The Cisco IOS, which is the world’s most deployed network operating system, is ready to take on that job, Antunes says. “With this rapidly changing environment of multiple services, and applications flowing in and out of cars, and the complexity that will be required to route or manage and properly classify and secure those packages, we think that as a company we’re very well positioned to provide that networking operating system.” To that end, the company has been working with car companies, with tier-one suppliers, with service providers, with so-called “ecosystem partners,” such as the insurance, toll-payment and smart-parking companies, and with Intelligent Transportation Society people in North America and Europe to understand the standards for vehicle-to-vehicle communication and vehicle-to-infrastructure communication, he says. In March, the Federal Highway Administration announced that Cisco was one of the firms selected to provide roadside vehicle-communication equipment as part of its Connected Vehicle Safety Pilot Program.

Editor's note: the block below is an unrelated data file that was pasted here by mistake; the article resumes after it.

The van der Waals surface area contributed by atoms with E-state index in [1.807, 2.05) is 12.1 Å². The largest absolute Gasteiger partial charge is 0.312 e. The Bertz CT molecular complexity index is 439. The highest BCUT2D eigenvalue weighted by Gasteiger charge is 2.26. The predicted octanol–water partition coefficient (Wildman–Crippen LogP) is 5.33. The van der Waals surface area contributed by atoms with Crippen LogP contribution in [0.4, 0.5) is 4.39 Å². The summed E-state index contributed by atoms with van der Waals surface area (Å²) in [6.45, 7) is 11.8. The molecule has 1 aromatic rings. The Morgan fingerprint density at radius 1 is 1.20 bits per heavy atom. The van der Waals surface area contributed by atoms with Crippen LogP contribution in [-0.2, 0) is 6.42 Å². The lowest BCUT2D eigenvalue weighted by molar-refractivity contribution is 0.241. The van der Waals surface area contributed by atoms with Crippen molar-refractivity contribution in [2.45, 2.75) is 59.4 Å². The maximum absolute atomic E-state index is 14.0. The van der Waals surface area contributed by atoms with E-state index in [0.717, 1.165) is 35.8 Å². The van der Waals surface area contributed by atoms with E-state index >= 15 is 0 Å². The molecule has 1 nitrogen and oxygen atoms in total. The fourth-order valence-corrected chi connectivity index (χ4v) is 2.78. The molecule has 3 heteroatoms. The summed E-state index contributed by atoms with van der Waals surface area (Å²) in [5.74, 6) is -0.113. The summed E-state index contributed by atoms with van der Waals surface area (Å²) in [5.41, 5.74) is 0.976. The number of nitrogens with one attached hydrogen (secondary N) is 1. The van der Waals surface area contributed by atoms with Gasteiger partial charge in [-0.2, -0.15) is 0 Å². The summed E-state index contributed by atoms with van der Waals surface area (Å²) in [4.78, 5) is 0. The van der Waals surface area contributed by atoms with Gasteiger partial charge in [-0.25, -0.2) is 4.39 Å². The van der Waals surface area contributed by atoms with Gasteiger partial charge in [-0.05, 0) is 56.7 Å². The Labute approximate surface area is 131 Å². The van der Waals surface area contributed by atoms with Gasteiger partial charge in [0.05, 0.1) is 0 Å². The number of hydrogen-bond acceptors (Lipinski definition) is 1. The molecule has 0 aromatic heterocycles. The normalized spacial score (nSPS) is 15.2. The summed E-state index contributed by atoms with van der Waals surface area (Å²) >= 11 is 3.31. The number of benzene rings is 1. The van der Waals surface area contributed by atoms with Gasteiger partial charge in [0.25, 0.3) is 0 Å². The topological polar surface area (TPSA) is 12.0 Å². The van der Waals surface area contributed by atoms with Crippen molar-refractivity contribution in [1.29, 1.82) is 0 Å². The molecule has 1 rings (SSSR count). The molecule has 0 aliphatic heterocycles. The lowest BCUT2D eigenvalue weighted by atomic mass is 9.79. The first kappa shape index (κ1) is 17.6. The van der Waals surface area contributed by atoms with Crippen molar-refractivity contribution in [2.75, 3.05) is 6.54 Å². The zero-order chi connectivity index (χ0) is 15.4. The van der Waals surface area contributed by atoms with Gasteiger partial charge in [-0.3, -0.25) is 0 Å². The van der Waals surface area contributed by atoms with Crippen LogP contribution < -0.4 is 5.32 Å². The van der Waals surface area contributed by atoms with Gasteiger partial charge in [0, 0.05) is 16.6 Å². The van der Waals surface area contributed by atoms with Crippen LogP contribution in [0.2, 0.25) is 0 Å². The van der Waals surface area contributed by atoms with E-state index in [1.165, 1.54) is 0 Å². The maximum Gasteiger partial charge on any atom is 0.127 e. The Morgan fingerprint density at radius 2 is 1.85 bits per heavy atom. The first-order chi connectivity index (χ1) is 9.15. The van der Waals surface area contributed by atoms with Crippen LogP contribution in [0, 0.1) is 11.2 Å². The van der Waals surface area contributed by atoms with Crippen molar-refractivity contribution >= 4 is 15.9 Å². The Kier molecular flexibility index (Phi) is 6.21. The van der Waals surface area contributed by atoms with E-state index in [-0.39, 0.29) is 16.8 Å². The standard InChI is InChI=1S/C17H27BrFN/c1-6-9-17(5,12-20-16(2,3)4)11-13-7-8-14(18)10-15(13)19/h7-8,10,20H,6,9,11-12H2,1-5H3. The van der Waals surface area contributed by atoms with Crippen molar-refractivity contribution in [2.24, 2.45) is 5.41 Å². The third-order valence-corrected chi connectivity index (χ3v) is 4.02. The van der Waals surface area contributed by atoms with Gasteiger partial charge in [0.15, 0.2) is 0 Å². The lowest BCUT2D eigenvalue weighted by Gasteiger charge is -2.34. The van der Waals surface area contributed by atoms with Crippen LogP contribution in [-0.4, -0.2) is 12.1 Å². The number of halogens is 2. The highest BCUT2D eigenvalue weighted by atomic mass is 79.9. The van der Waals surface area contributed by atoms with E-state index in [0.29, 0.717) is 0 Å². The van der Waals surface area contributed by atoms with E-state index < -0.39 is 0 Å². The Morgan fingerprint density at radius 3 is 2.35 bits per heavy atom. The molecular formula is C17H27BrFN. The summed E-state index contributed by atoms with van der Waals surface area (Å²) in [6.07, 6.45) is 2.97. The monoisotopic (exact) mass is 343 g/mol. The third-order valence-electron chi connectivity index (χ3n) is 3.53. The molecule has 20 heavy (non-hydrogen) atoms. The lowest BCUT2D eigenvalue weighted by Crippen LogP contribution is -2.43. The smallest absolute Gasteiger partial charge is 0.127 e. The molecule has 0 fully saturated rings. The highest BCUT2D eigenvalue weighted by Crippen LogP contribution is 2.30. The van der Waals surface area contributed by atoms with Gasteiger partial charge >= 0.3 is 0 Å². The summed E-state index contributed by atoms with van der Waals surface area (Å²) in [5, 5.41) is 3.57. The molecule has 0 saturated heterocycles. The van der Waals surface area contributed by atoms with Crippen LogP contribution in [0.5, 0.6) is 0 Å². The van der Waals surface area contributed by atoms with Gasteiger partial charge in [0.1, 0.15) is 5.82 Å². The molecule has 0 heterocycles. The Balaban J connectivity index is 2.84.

While the new apps and services, such as pay-as-you-go tolls, may get the attention, it is the underlying network infrastructure that ultimately supports them, Antunes says. “We are that intelligent network on which all of these apps, features and services can run.”
The potential of connected vehicles has also drawn the attention of the architecture, engineering and planning services firm HNTB, which has been working on connected-vehicle projects for almost a decade, according to Matthew Junak, a transportation engineer at HNTB Michigan Inc. in East Lansing. Overall, HNTB is involved in the planning, systems engineering, design, integration and testing aspects of ITS projects across the country. Many of these projects have ties to connected vehicles.